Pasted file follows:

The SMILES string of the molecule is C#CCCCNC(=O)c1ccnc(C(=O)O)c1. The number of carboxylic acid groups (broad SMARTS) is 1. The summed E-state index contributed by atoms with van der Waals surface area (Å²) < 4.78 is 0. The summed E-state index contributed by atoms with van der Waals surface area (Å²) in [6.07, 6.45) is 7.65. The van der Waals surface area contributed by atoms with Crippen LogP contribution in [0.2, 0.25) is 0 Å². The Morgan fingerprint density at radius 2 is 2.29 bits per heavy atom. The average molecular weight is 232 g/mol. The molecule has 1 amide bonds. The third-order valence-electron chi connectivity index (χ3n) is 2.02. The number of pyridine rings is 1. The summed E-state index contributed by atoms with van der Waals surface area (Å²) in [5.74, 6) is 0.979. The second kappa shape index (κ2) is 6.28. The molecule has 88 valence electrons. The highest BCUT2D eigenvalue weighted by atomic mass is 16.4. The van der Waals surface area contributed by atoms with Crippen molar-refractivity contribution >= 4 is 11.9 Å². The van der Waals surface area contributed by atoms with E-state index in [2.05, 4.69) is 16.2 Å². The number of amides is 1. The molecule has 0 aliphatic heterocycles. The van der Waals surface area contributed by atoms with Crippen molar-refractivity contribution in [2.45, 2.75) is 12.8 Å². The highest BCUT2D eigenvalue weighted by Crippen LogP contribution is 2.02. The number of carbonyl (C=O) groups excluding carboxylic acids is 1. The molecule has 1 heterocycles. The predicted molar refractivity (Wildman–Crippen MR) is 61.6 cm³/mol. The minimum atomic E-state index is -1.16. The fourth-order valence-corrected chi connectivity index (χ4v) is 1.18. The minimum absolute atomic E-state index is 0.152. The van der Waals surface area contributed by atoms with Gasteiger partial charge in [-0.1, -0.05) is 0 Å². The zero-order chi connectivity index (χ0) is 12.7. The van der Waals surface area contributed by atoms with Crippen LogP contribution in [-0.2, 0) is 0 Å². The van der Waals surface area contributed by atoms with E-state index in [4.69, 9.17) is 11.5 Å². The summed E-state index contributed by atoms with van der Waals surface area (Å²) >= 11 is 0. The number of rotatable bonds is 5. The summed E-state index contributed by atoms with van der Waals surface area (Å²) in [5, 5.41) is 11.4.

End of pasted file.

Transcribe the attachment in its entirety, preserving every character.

The SMILES string of the molecule is C#CCCCNC(=O)c1ccnc(C(=O)O)c1. The number of carboxylic acid groups (broad SMARTS) is 1. The summed E-state index contributed by atoms with van der Waals surface area (Å²) < 4.78 is 0. The summed E-state index contributed by atoms with van der Waals surface area (Å²) in [6.07, 6.45) is 7.65. The van der Waals surface area contributed by atoms with Crippen LogP contribution in [0.2, 0.25) is 0 Å². The Morgan fingerprint density at radius 2 is 2.29 bits per heavy atom. The average molecular weight is 232 g/mol. The molecule has 1 amide bonds. The third-order valence-electron chi connectivity index (χ3n) is 2.02. The number of pyridine rings is 1. The summed E-state index contributed by atoms with van der Waals surface area (Å²) in [5.74, 6) is 0.979. The second kappa shape index (κ2) is 6.28. The molecule has 88 valence electrons. The highest BCUT2D eigenvalue weighted by atomic mass is 16.4. The van der Waals surface area contributed by atoms with Crippen molar-refractivity contribution >= 4 is 11.9 Å². The van der Waals surface area contributed by atoms with E-state index in [2.05, 4.69) is 16.2 Å². The number of amides is 1. The molecule has 0 aliphatic heterocycles. The van der Waals surface area contributed by atoms with Crippen molar-refractivity contribution in [2.45, 2.75) is 12.8 Å². The highest BCUT2D eigenvalue weighted by Crippen LogP contribution is 2.02. The number of carbonyl (C=O) groups excluding carboxylic acids is 1. The molecule has 1 heterocycles. The predicted molar refractivity (Wildman–Crippen MR) is 61.6 cm³/mol. The minimum atomic E-state index is -1.16. The fourth-order valence-corrected chi connectivity index (χ4v) is 1.18. The minimum absolute atomic E-state index is 0.152. The van der Waals surface area contributed by atoms with Gasteiger partial charge in [-0.1, -0.05) is 0 Å². The zero-order chi connectivity index (χ0) is 12.7. The van der Waals surface area contributed by atoms with Crippen LogP contribution in [-0.2, 0) is 0 Å². The van der Waals surface area contributed by atoms with E-state index in [4.69, 9.17) is 11.5 Å². The summed E-state index contributed by atoms with van der Waals surface area (Å²) >= 11 is 0. The number of rotatable bonds is 5. The summed E-state index contributed by atoms with van der Waals surface area (Å²) in [5, 5.41) is 11.4.